Seasonal Events in Japan

What is Japanese Traditional Girls Festival “Hinamatsuri”

Japanese Traditional Girls Festival “Hinamatsuri”

Hinamatsuri, also called Doll’s Day or Girls’ Day, is a special day in Japan.  Celebrated each year on March 3 to pray for the health and happiness of young girls in Japan. Hinamatsuri, the name of the celebration in Japan, is marked by families displaying a set of Hina dolls in the house.  We celebrate with special traditional food.


Hina Dolls

Traditionally, parents or grandparents of a newborn girl buy a set of Hina dolls for the baby, unless they have special dolls that are inherited from generation to generation.  My mother bought these sets of Hina dolls when my first daughter was born.

Usually, from the end of February to March 3, Hina dolls dressed in Japanese ancient costumes are displayed on tiered platforms that are covered with a red carpet. The costumed dolls represent the imperial court of the Heian period (A.D. 794 to 1185) and feature the emperor, empress, attendants, and musicians dressed in traditional garb.

This is my daughters and their Hina dolls


The dolls are displayed hierarchically with the emperor and empress at the top, which are set in front of a gilded screen representing the thrown. The number of dolls and their size vary from home to home, but five to seven platforms are common.

It is customary to put the dolls away as soon as the festival is over—there is a superstition that if the dolls are left out, a family will have trouble marrying off their daughters. After the festival, some people release paper dolls into the rivers praying that this will send away sickness and bad fortune.

My mother bought this Hina doll in addition when my second daughter was born.

Hinamatsuri Traditional Food

On Hinamatsuri day, we traditionally eat Chirashizushi, a big bowl of sushi rice with many kinds of seafood and vegetable toppings.  Some family eats hand-rolled sushi or Inarizushi, sushi wrapped in fried tofu.

Decorate piles of green, white, pink (red), three rice cakes cut into diamond shape. There are several theories in the meaning of color, the theory which means “health and longevity” in green, “purity” in white, pink means “amulet”, the green means “earth”, the white means “snow” There is a theory that pink is “peach” and that “the snow strikes and the grass grows in the earth, peach blossoms bloom” is put in the theory. The green rice cake mixes worm worms said to have blood thickening effect, the fruit which is said to lower blood pressure enters into white rice cake, the pink rice cake is coloring with gardenia which is said to have detoxification effect. Rhombuses are said to represent “heart”, and they express the feelings of eliminating disasters and the desire for parents’, health for their daughters.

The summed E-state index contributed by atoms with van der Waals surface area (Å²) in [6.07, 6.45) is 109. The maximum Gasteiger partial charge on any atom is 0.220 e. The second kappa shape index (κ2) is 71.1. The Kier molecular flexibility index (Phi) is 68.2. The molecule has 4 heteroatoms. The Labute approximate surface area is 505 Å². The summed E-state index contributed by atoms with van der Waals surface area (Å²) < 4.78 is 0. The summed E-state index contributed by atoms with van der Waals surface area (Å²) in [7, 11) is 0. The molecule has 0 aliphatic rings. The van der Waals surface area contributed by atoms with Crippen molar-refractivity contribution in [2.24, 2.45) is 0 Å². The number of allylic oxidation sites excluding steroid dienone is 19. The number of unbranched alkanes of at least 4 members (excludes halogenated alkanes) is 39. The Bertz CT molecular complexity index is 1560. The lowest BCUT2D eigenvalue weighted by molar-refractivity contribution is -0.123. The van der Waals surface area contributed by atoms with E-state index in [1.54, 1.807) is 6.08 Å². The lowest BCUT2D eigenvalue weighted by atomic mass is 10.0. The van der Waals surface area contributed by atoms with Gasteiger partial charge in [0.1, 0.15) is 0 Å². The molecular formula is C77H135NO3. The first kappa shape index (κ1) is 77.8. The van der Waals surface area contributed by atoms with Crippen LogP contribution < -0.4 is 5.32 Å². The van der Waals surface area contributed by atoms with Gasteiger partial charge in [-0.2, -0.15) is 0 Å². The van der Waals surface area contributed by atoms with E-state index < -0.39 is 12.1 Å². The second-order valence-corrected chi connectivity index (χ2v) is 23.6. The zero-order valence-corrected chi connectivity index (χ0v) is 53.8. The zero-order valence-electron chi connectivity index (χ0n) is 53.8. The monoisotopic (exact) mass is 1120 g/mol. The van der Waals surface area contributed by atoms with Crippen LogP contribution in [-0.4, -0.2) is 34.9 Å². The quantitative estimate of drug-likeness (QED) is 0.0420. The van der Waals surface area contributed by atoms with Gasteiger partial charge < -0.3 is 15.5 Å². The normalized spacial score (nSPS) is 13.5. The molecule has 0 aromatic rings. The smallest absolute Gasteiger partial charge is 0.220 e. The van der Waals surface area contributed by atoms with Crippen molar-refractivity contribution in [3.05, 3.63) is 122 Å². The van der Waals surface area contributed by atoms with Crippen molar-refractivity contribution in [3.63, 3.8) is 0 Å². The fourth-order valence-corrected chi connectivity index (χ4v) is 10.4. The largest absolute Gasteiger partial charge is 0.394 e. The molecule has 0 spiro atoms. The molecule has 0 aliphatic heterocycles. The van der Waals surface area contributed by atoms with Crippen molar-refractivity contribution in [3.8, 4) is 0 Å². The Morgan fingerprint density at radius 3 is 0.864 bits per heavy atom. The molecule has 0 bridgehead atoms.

A sweet drink made from fermented rice.  Most of Amazake is nonalcoholic.

Hishimochi and Amazake


The sweetened rice-flour cakes for offering at the Dolls’ Festival.  Most kids look forward to eating this snack on Hinamatsuri. You can find many kinds of Hina-arare with popular Anime on the package at the shop.

Anpanman Hina-arare


Hinamatsuri Cake
You can find many cake shops sell pretty Hinamatsuri cakes as many families eat a cake to celebrate this special day.


Decoration for Hinamatsuri celebration
Flower arrangements for Hinamatsuri. We decorate our house with peach flowers and other fresh spring flowers like tulips and canola.


Hina Doll small size


Hinamatsuri Song

Please feel free to send me a message or leave a comment below if you have any questions!

Stay in touch by
To read other Japanese seasonal traditions….
How we prepare and celebrate the new year in JAPAN


Sponsored Link

Related post


  1. No comments yet.

  1. No trackbacks yet.

  1. Seasonal Events in Japan

    Valentine’s day in Japan. A very …
  2. Onsen with Mt.Fuji view

    Hot Spring(Onsen)

    How to improve your Health and Beauty wi…
  3. Seasonal Events in Japan

    What is Japanese Traditional Girls Festi…
  4. Japanese Food

    Do not forget to eat “YakitoriR…
  5. Universal Studio Japan

    8 Tips to Survive at Universal Studios J…
%d bloggers like this: